Thursday, February 4, 2021

Taney Town, A Marsh Tacky for Our Program's Future

It was not the kind of conversation that most doctors have with a patient who is a lawyer. It was even more remarkable in that I barely knew the doctor.  He told me that my spine had a little glitch in it and that if it took a hard blow I would be much more likely to become paralyzed than are those who do not have th3 little glitch.

The news took me back a bit. I asked him if he was saying that I had to stop riding. he told me that riding was not a problem at all, but that falling off was. He said that I should stop riding horses that were not trained well to saddle.

To my surprise, he asked me if I had some young people that could ride the rough out of any that I was training. Well, it turns out that I do have a few first rate young riders who are also first rate young horse trainers.

I only wanted young people over 18 to begin the early training under saddle for program horses, although some other teens do great work training their own horses.  One must understand what it means to do early saddle training on our horses.

It is not a rodeo. Our horses tend to be quite easy to train under saddle for several reasons:

1. Genetics--Colonial Spanish horses simply tend to have a better temperament than modern horses.

2. Lifestyle--Our horses live in bands and are outside 24/7. They do not experience the  chronic stress that most modern horses are subjected to through living solitary existences in stables. Most of our horses live most of the year entirely on grass, forbs, and hay and are not subjected to  sugar ingestion. (At the moment we are feed horses more commercial feed in order to stretch our hay stores out into the spring. I do not like doing this but a few months of eating a regular diet of horse feed is not something that will be impossible to detox from their systems.)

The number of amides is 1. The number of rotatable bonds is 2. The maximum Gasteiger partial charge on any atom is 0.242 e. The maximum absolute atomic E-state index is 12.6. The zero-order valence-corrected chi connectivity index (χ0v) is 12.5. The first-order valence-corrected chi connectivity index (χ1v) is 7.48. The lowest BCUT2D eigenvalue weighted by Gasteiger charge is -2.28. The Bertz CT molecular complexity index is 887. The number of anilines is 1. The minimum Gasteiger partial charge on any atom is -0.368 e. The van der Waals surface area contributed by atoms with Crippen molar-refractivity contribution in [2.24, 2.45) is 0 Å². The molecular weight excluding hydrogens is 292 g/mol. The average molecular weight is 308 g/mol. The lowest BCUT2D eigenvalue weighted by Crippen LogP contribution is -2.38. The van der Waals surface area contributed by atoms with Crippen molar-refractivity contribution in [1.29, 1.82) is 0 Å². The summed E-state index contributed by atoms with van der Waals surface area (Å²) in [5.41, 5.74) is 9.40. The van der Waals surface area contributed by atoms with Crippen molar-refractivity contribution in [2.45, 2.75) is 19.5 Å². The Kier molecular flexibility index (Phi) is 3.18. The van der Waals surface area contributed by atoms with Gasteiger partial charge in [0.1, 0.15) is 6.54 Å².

3. Human interaction--Our horses rarely have negative interaction with people. Being handled appropriately by people who understand natural horsemanship and show neither inappropriate hostility or, even worse, unwarranted fear of  the animal allows the horse to feel secure in the presence of humans.

4. Our horses have generally had many hours of training and handling before a rider mounts up and takes the reins.

With all of that said, I had a great deal of unease with the training of a five year old Marsh Tacky Mare, Taney Town. My unease was not so much with the horse as it was with the horse's intended purpose. For the next two or three years I expect to be her principle rider. She can join  Janie, Joey, and Peter to give me a string of horses to use in trial riding teaching and training that could give me a comfortable 1,200 miles in a year of riding. I felt rather selfish asking Abigail to continue to work with her to get her ready for me.

I should not have felt that way. Abigail seems to have not minded at all. Before long I will be in the saddle and carrying me will build a lot of muscle on the mare. 

In this picture she is behind Holland, a Shackleford Island horse. I suspect that it has been quite a while since these two strains have shared a ring together.

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